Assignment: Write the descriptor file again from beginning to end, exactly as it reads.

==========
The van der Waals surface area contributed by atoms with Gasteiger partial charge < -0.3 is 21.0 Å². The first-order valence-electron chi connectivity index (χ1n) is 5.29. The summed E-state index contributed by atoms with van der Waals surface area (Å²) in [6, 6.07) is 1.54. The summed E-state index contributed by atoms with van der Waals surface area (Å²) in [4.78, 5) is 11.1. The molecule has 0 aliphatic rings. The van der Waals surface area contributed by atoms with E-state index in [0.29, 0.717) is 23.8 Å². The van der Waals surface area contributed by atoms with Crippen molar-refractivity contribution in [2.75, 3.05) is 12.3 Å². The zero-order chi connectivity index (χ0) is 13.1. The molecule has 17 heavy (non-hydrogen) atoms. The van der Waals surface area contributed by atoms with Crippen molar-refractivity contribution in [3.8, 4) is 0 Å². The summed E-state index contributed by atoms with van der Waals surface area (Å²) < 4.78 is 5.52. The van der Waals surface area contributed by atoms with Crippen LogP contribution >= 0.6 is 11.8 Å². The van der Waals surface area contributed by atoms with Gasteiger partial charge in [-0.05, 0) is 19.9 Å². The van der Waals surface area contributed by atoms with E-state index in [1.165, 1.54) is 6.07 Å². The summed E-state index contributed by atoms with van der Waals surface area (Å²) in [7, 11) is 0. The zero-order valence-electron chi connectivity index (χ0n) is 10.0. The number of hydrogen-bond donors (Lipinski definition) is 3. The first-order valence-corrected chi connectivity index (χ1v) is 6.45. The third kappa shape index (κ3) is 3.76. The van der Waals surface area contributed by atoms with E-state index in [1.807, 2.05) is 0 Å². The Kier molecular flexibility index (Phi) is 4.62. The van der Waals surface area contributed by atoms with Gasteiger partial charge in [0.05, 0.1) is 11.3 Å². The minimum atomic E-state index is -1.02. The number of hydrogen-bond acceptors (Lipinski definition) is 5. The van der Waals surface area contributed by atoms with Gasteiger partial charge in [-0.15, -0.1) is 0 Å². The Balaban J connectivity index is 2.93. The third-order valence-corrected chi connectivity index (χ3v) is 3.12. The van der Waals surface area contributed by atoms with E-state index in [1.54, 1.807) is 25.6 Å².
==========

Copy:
The van der Waals surface area contributed by atoms with Gasteiger partial charge < -0.3 is 21.0 Å². The first-order valence-electron chi connectivity index (χ1n) is 5.29. The summed E-state index contributed by atoms with van der Waals surface area (Å²) in [6, 6.07) is 1.54. The summed E-state index contributed by atoms with van der Waals surface area (Å²) in [4.78, 5) is 11.1. The molecule has 0 aliphatic rings. The van der Waals surface area contributed by atoms with E-state index in [0.29, 0.717) is 23.8 Å². The van der Waals surface area contributed by atoms with Crippen molar-refractivity contribution in [2.75, 3.05) is 12.3 Å². The zero-order chi connectivity index (χ0) is 13.1. The molecule has 17 heavy (non-hydrogen) atoms. The van der Waals surface area contributed by atoms with Crippen molar-refractivity contribution in [3.8, 4) is 0 Å². The summed E-state index contributed by atoms with van der Waals surface area (Å²) < 4.78 is 5.52. The van der Waals surface area contributed by atoms with Crippen LogP contribution >= 0.6 is 11.8 Å². The van der Waals surface area contributed by atoms with Gasteiger partial charge in [-0.05, 0) is 19.9 Å². The van der Waals surface area contributed by atoms with E-state index in [1.165, 1.54) is 6.07 Å². The summed E-state index contributed by atoms with van der Waals surface area (Å²) in [7, 11) is 0. The zero-order valence-electron chi connectivity index (χ0n) is 10.0. The number of hydrogen-bond donors (Lipinski definition) is 3. The first-order valence-corrected chi connectivity index (χ1v) is 6.45. The third kappa shape index (κ3) is 3.76. The van der Waals surface area contributed by atoms with E-state index in [1.807, 2.05) is 0 Å². The Kier molecular flexibility index (Phi) is 4.62. The van der Waals surface area contributed by atoms with Gasteiger partial charge in [0.05, 0.1) is 11.3 Å². The minimum atomic E-state index is -1.02. The number of hydrogen-bond acceptors (Lipinski definition) is 5. The van der Waals surface area contributed by atoms with Gasteiger partial charge in [-0.15, -0.1) is 0 Å². The Balaban J connectivity index is 2.93. The third-order valence-corrected chi connectivity index (χ3v) is 3.12. The van der Waals surface area contributed by atoms with E-state index in [1.54, 1.807) is 25.6 Å².